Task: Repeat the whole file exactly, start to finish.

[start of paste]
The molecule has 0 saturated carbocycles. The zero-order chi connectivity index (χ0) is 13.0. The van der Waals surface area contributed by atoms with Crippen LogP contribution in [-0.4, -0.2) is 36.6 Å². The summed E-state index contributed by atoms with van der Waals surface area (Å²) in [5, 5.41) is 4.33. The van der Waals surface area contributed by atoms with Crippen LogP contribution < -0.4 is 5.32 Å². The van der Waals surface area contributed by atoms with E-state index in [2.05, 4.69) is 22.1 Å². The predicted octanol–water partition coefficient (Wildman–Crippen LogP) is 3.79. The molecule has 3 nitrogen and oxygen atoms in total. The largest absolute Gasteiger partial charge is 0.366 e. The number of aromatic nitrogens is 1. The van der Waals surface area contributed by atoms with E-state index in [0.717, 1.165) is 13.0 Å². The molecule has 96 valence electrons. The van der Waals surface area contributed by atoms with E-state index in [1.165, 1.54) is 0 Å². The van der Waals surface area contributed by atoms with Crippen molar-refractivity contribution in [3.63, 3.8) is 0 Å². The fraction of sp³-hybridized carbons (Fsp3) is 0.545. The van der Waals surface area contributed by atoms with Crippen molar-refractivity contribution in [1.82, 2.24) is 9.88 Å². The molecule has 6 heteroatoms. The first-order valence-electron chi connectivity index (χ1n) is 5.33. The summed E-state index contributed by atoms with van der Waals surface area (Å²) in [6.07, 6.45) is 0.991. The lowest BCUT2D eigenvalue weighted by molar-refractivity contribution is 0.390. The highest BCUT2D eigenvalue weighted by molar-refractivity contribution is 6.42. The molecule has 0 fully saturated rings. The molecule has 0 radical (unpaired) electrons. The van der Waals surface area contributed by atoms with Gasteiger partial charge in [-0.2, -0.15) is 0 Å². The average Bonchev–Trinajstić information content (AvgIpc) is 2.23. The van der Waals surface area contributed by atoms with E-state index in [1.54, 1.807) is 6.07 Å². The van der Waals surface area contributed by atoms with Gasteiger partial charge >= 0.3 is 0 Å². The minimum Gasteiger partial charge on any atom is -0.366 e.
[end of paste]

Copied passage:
The molecule has 0 saturated carbocycles. The zero-order chi connectivity index (χ0) is 13.0. The van der Waals surface area contributed by atoms with Crippen LogP contribution in [-0.4, -0.2) is 36.6 Å². The summed E-state index contributed by atoms with van der Waals surface area (Å²) in [5, 5.41) is 4.33. The van der Waals surface area contributed by atoms with Crippen LogP contribution < -0.4 is 5.32 Å². The van der Waals surface area contributed by atoms with E-state index in [2.05, 4.69) is 22.1 Å². The predicted octanol–water partition coefficient (Wildman–Crippen LogP) is 3.79. The molecule has 3 nitrogen and oxygen atoms in total. The largest absolute Gasteiger partial charge is 0.366 e. The number of aromatic nitrogens is 1. The van der Waals surface area contributed by atoms with E-state index in [0.717, 1.165) is 13.0 Å². The molecule has 96 valence electrons. The van der Waals surface area contributed by atoms with E-state index in [1.165, 1.54) is 0 Å². The van der Waals surface area contributed by atoms with Crippen molar-refractivity contribution in [3.63, 3.8) is 0 Å². The fraction of sp³-hybridized carbons (Fsp3) is 0.545. The van der Waals surface area contributed by atoms with Crippen molar-refractivity contribution in [1.82, 2.24) is 9.88 Å². The molecule has 6 heteroatoms. The first-order valence-electron chi connectivity index (χ1n) is 5.33. The summed E-state index contributed by atoms with van der Waals surface area (Å²) in [6.07, 6.45) is 0.991. The lowest BCUT2D eigenvalue weighted by molar-refractivity contribution is 0.390. The highest BCUT2D eigenvalue weighted by molar-refractivity contribution is 6.42. The molecule has 0 fully saturated rings. The molecule has 0 radical (unpaired) electrons. The van der Waals surface area contributed by atoms with Gasteiger partial charge in [-0.2, -0.15) is 0 Å². The average Bonchev–Trinajstić information content (AvgIpc) is 2.23. The van der Waals surface area contributed by atoms with E-state index in [1.54, 1.807) is 6.07 Å². The van der Waals surface area contributed by atoms with Gasteiger partial charge >= 0.3 is 0 Å². The minimum Gasteiger partial charge on any atom is -0.366 e.